Make business owners clean up graffiti within the week. If they don't, fine them. If they don't pay the fine, yank their business license. They can pass on the increased cost occasioned by the graffiti cleanup to their customers. If the city were cleaning it up, we'd all be paying for it anyway, so what's the difference?

Also, we can put some of those inmate crews to work removing graffiti on public property. No reason for them to sit on their butts all day watching TV.

Graffiti really is a scourge that has to be stopped, and stopped now. If you all don't get a handle on this problem, pretty soon Portland will look like some of the parks I've seen in Europe (away from the pricey tourist areas, where the average people live) that have beautiful fountains and statues -- all completely covered in graffiti. It's just really sick and sad to see it.

I believe there are some regulations for businesses to remove or cover up the graffiti. When I have spoken with Marcia Dennis of the graffiti abatement office, she has informed me that once the city is notified of graffiti on a business, they notify the business and the business has 10 days to clean it up. The onus is still on the business which sucks since some places are tagged daily and cleaned up daily. That gets expensive.

Regarding the cover-up service. I have seen them out there. On N. Interstate one early morning, I saw a guy in a beat up truck full of paint rolling down the street and covering up tags here and there. The colors didn't match quite right, but the tags were gone. Was he a contractor or a good Samaritan? I don't know.

I have also seen a truck, again on N. Interstate, that was pretty formal and it had a decal with a company name of "Graffiti Removal Services inc." or something as bold as that. He looks more setup to do better color matching.

Since Miller Paint now opened a bright yellow store on the corner of N. Interstate and Alberta, I wonder if they are helping other businesses out. To my knowledge, there building hasn't been tagged. Then again, they are probably pretty good at color matching to hid paint-overs.

In the end, if you do see graffiti, take a photo and email it to the city. They catalog it and use it in court cases if and when the taggers are caught.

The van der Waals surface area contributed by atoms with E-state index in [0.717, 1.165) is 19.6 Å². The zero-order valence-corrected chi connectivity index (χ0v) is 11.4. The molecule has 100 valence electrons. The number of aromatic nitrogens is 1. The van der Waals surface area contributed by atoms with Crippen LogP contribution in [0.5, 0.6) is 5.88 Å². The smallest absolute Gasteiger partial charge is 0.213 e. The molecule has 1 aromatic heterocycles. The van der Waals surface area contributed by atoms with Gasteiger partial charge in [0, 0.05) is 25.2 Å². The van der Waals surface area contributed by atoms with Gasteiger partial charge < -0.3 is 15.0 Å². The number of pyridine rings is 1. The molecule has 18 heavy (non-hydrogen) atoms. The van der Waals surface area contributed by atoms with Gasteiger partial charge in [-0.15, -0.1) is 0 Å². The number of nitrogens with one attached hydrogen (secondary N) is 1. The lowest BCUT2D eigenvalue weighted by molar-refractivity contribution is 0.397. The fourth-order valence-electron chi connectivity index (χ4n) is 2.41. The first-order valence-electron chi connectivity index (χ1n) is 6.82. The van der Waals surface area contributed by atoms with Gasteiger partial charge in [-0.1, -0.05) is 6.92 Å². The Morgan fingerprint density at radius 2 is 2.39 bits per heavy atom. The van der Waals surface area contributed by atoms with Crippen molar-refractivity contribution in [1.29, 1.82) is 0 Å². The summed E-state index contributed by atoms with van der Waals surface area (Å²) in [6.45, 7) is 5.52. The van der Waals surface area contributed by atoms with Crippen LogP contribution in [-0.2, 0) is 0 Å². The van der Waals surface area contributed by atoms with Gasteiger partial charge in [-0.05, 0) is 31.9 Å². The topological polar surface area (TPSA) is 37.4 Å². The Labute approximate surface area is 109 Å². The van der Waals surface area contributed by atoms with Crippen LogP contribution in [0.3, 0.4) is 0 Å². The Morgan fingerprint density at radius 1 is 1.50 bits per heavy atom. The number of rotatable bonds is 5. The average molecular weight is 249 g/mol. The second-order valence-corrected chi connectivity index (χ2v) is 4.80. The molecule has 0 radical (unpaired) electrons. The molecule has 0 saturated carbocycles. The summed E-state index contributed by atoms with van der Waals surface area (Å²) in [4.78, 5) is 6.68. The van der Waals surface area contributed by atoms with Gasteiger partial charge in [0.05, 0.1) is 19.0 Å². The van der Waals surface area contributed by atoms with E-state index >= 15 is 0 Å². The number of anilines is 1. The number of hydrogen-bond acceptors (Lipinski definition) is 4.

I remember a couple of years ago the Miller Paint on Sandy Blvd. got tagged. I noticed it on my way in to work by the time I came back that afternoon, it was gone. Don't remember it being tagged since.

Maybe if the PDX cops weren't so hamstrung...they could possibly do more as well. I'd love to see that for a change.

The two most effective ways of reducing graffiti are to cover it up and or remove it ASAP AND punish those who tag.
Without effective punitive measures the tagging will continue. If all the spray paint in the world is locked up there are other means of tagging.

No legal demand for spray paint? Apparently you don't watch enough Trading Spaces nor do enough crafts.

Why is the solution to graf banning spray paint, but the solution to gun violence isn't banning guns?

I still like my idea from last month:
"When a tagger gets caught, make it widely known what his tag is. Then, invite the public to scour the city for his tags. As I understand it, the severity of the punishment increases proportionately to the number of tags he or she is responsible for (I could be wrong about this--please advise)...If accomplishing nothing else, at least said tagger might spend the next couple weeks cleaning up his own vandalism."
Don't know about y'all, but taking pictures of every single tag I run into in a day would fill up my camera's memory card. If I knew that my pics were actually and actively helping to prosecute someone for vandalism, I would be more likely to stop and send a picture to Marcia Dennis.
One final thought: I don't think locking up spray paint in the hardware store will help much. The ads for "graffiti supplies" on the online forum that portland taggers congregate on make it pretty clear that spray paint is readily available.